The Quinault cabin is located on the banks of Lake Quinault and is perfectly situated to access many different rivers on the Olympic Peninsula. It is a cozy place and has the capacity for 6 anglers, although they can accommodate groups up to 10 with another offsite cabin with all meals served at the Quinault Cabin. Rooms are double occupancy and each room has its own bathroom or one located very close, just outside of the room. Two rooms are fairly large and spacious and one is a little smaller.
Max is the gracious host that prepares the meals for you while you are staying at the Quinault Lodge. Max is no stranger to the kitchen and has owned and operated a very successful restaurant in Santa Rosa. His cooking is considered upscale homestyle with a European flare and his Chicken Parmesan is one to die for. After a long day swinging flies on a wet and cold peninsula river, Max will keep you fed and your energy up while recharging back at the lodge. Breakfasts are served each morning and are typically made to order and lunches are served streamside and are typically a deli sandwich with some side snacks.
Fishing on the Olympic Peninsula
The diversity of rivers accessed from the Quinault Cabin is extensive. Six great steelhead rivers within one hour drive from the lodge and four of these rivers within a half an hour, puts you in the perfect spot to explore the area. They concentrate on the Quinault, Hoh, Bogachiel, Clearwater, Humptulips and the Queets Rivers depending on conditions and flows. All the guides have their favorite rivers and this plays into where you will be fishing for the day. We always recommend at least two to three days fishing if at all possible. Conditions can change quickly and multiple days on the water will increase your odds of success.
As with all steelhead angling, if you’re looking to catch obscene numbers of fish, this trip probably isn’t for you! Guests visiting the Olympic Peninsula generally average 1 - 2 hook ups per angler per day, but keep in mind this is not always the case! There are many days that accomplished anglers and good students will exceed these numbers, and other days when even the best effort won’t come close to putting a fish on the grass. Steelhead fishing is not a numbers game; it is about catching the most prized freshwater game fish that swims. Anglers willing to fish hard, cover a lot of water, listen to their guides, and put in a long day, will have the best potential of landing a trophy.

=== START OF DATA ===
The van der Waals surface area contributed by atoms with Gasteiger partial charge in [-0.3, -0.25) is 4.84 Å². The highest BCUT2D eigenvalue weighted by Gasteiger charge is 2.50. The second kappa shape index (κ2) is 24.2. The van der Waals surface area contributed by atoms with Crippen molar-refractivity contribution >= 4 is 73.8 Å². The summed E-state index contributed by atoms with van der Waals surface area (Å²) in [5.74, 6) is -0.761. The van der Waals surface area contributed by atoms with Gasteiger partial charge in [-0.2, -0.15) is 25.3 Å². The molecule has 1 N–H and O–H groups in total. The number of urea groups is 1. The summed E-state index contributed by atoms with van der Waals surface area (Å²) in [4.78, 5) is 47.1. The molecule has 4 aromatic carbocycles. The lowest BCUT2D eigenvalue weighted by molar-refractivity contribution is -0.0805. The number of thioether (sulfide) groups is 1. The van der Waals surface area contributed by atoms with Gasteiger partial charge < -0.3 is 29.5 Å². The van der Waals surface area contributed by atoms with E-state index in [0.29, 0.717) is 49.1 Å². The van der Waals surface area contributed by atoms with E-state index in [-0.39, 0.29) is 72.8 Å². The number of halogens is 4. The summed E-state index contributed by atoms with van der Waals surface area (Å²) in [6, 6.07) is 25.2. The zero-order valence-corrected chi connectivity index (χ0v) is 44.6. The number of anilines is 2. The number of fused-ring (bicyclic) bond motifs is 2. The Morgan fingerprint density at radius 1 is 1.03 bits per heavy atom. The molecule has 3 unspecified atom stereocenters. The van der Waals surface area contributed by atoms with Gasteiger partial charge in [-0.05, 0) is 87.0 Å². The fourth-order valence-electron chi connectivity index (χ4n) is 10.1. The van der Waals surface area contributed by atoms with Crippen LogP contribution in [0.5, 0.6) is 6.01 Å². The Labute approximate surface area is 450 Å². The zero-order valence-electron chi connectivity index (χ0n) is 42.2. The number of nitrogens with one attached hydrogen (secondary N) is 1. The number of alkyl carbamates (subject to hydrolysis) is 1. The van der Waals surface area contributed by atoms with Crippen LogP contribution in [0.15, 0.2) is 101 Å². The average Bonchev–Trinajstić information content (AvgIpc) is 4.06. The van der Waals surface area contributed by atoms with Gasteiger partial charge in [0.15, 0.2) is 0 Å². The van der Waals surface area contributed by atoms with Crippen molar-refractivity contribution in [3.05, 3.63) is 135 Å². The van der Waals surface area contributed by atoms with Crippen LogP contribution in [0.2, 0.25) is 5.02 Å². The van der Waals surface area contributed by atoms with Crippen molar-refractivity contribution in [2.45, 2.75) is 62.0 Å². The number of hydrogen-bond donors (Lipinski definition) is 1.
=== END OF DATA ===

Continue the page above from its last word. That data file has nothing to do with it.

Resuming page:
What Makes This Destination Special and Unique?
The Quinault Lodge is located in an absolutely perfect location to target the OP’s winter run steelhead. Targeting the Southern, less fished rivers on the OP, there are six rivers located within and hours’ drive and four of these rivers, a half hour or less. This gives the guides so many options and choices depending on conditions and returns when deciding on a river to put you on. Less time in the truck and more time on the water hunting steelhead is what you’ll fine at The Evening Hatch’s Winter Steelhead Program.
When you think about a fly fishing trip, who do you spend more time with than your guide? The guides working for Jack are some of the best in the business, anywhere in the world and they have been with him a long time. They are experienced oarsman, patient, fishy and dedicated professionals whose sole goal is to get you into big, wild steelhead and help you have the best day of your life, all in an enjoyable and safe manner.
The Olympic Peninsula is known as the best winter run steelhead location in the lower 48. If you are looking to break the 20-pound mark, there is no better place to swing a fly for winter run steelhead. The waters are known throughout the steelhead world and every serious steelheader needs to make the pilgrimage for these big coastal beasts.
Jack Mitchell was born and raised in Washington and spent his whole life fishing the state from top to bottom. His whole adult career has been based around fly fishing and it has taken him all over the world which allowed him to gain valuable experience and perspective to incorporate in his own idea of the perfect fishing lodge. Since 1988 he has operated his outfitting business which has expanded to 12 rivers, 4 lodges and a small fly shop. You could not be in better hands to best execute a successful fly fishing adventure, then with Jack and his team.